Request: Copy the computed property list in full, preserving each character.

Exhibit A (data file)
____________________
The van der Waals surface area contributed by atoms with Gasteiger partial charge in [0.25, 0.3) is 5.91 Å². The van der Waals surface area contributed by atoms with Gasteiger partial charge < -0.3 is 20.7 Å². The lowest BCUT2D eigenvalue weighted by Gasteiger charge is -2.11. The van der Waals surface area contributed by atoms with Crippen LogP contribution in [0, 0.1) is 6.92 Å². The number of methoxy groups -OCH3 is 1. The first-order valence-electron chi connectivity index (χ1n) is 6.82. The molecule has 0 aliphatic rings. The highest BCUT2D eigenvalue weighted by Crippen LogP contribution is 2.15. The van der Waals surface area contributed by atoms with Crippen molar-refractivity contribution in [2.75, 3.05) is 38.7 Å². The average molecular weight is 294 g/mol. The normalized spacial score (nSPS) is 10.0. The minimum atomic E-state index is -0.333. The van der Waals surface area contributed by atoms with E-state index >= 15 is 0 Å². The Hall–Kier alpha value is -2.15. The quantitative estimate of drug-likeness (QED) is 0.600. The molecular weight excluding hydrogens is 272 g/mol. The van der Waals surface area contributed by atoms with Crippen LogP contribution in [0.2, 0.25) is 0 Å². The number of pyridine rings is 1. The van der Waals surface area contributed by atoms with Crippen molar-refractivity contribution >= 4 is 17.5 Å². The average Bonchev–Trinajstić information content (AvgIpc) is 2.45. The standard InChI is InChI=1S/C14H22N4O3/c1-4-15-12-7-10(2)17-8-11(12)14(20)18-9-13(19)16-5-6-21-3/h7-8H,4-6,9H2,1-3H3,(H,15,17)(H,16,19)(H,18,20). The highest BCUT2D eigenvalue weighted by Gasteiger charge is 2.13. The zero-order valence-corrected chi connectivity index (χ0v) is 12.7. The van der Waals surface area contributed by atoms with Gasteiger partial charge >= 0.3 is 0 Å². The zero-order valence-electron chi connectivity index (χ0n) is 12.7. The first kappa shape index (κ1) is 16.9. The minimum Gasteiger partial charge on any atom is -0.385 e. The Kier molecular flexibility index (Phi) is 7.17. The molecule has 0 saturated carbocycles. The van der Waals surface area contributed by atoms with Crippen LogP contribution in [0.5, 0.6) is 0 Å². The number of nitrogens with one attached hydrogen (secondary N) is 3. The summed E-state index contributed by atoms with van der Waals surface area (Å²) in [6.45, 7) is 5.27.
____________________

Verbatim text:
The van der Waals surface area contributed by atoms with Gasteiger partial charge in [0.25, 0.3) is 5.91 Å². The van der Waals surface area contributed by atoms with Gasteiger partial charge < -0.3 is 20.7 Å². The lowest BCUT2D eigenvalue weighted by Gasteiger charge is -2.11. The van der Waals surface area contributed by atoms with Crippen LogP contribution in [0, 0.1) is 6.92 Å². The number of methoxy groups -OCH3 is 1. The first-order valence-electron chi connectivity index (χ1n) is 6.82. The molecule has 0 aliphatic rings. The highest BCUT2D eigenvalue weighted by Crippen LogP contribution is 2.15. The van der Waals surface area contributed by atoms with Crippen molar-refractivity contribution in [2.75, 3.05) is 38.7 Å². The average molecular weight is 294 g/mol. The normalized spacial score (nSPS) is 10.0. The minimum atomic E-state index is -0.333. The van der Waals surface area contributed by atoms with E-state index >= 15 is 0 Å². The Hall–Kier alpha value is -2.15. The quantitative estimate of drug-likeness (QED) is 0.600. The molecular weight excluding hydrogens is 272 g/mol. The van der Waals surface area contributed by atoms with Crippen LogP contribution in [0.2, 0.25) is 0 Å². The number of pyridine rings is 1. The van der Waals surface area contributed by atoms with Crippen molar-refractivity contribution >= 4 is 17.5 Å². The average Bonchev–Trinajstić information content (AvgIpc) is 2.45. The standard InChI is InChI=1S/C14H22N4O3/c1-4-15-12-7-10(2)17-8-11(12)14(20)18-9-13(19)16-5-6-21-3/h7-8H,4-6,9H2,1-3H3,(H,15,17)(H,16,19)(H,18,20). The highest BCUT2D eigenvalue weighted by Gasteiger charge is 2.13. The zero-order valence-corrected chi connectivity index (χ0v) is 12.7. The van der Waals surface area contributed by atoms with Gasteiger partial charge >= 0.3 is 0 Å². The zero-order valence-electron chi connectivity index (χ0n) is 12.7. The first kappa shape index (κ1) is 16.9. The minimum Gasteiger partial charge on any atom is -0.385 e. The Kier molecular flexibility index (Phi) is 7.17. The molecule has 0 saturated carbocycles. The van der Waals surface area contributed by atoms with Crippen LogP contribution in [0.5, 0.6) is 0 Å². The number of nitrogens with one attached hydrogen (secondary N) is 3. The summed E-state index contributed by atoms with van der Waals surface area (Å²) in [6.45, 7) is 5.27.